The Long & Shortz of ArtsWatch’s Puzzlemaster

ArtsWatch Weekly: Brett Campbell solves the riddle, theater discovers radio, books rock, music gets real, dancing 'til the end of time

LET THE RECORD STIPULATE THAT WE ARE LIVING THROUGH ASTONISHING DISRUPTIONS in the Court of Public Opinion. Let the record stipulate that these are trying and uncertain times. And let the record stipulate that although there may be “winners” and “losers,” the Court of Public Opinion, which is at war with itself, does not, will not, rest its case. Now, on to the other news:


ASSEMBLING ANY SORT OF PUBLICATION, ONLINE OR IN PRINT, IS A BIT OF A PUZZLE. Is that story ready to run, or does it still need fact-checking? Do we have photos? Is it timely? Has it covered all the angles? Does it have the beginning, middle, and end where the beginning, middle, and end ought to be? Does it need, in the gleeful words of one old-time Portland editor, “just one more run through the typewriter”? What’s the proper mix of stories for any given time? And how does it all fit together? Creating art of any sort, from playing an instrument to writing a poem to etching a metal plate to make a print, is a puzzle (which isn’t the same as a puzzlement), and so is journalism. Issues arise, and need to be solved.

Fortunately, ArtsWatch has its own resident Puzzlemaster – writer and senior editor Brett Campbell, who knows how things go together. And as of Sunday morning, when he appeared on National Public Radio’s Sunday Puzzle segment of Weekend Edition as the guest of Puzzlemaster Will Shortz, a whole nation of listeners knows that Campbell knows. They know, for one thing, that he’s a dab hand at figuring out the names of American cities if they’re scrambled and hidden behind rhymes. (“Tan Barber, Michigan” threw him a temporary curve, but after an initial whiff he nailed it, no sweat. And, “Wrong Peach, California”? Easy-peasy.)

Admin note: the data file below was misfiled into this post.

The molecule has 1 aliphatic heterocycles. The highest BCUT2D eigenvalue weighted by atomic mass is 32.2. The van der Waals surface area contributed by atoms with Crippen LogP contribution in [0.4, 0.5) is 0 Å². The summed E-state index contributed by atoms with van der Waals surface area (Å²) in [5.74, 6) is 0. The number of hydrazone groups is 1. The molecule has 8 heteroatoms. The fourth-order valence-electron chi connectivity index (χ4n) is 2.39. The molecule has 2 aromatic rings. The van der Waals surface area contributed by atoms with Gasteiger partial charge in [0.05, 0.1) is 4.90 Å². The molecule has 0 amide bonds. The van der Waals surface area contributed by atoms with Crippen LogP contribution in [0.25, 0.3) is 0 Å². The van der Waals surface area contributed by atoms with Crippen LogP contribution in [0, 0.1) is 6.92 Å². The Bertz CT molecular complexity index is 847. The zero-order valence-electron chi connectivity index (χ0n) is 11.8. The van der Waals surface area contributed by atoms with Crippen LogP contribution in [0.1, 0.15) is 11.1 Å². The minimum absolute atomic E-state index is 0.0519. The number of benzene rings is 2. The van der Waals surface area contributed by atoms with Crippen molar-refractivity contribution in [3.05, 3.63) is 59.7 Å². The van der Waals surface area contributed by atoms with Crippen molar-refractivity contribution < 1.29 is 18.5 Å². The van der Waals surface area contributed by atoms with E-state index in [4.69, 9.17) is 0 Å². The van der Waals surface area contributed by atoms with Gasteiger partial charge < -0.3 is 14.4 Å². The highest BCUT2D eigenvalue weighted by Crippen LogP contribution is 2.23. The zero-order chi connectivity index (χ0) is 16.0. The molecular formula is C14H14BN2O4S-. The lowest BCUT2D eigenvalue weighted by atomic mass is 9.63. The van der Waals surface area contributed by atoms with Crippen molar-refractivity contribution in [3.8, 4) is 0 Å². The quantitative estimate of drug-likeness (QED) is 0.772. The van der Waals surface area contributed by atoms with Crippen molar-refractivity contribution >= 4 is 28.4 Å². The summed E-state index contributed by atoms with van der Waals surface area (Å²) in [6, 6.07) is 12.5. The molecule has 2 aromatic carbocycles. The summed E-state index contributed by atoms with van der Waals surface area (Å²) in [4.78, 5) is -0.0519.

ArtsWatch Puzzlemaster Brett Campbell (right) trying (left) to work around a former head of the household, Kucing, who after an adventurous nine lives has passed his story-supervisor duties on to Bowie (stage name C.S. Eliot). How does Brett manage the workaround? It’s a puzzlement.


Theater for the Ears

Stop. Listen. What's that sound? In the pandemic’s wake, Portland theater companies turn to audio drama.

“Radio is something that has to be believed to be seen.”

That line from an old Twilight Zone episode explains the appeal of not just radio drama, but any theater meant to be heard instead of viewed. And now there’s more to believe in.

Since the pandemic shut down live theater, our screens have filled with streaming videos of previous productions or new creations, many created via Zoom, with actors recording parts from their homes. But even though we’ve been said to be living in a visual age for generations now, maybe screen fatigue has finally pushed us to giving our overtaxed eyes a break. Because another form of streaming theater is enjoying a resurgence — audio dramas.

Vin Shambry records his lines in the audio version of Artists
Repertory Theatre’s Magellanica. Photo: Kathleen Kelly.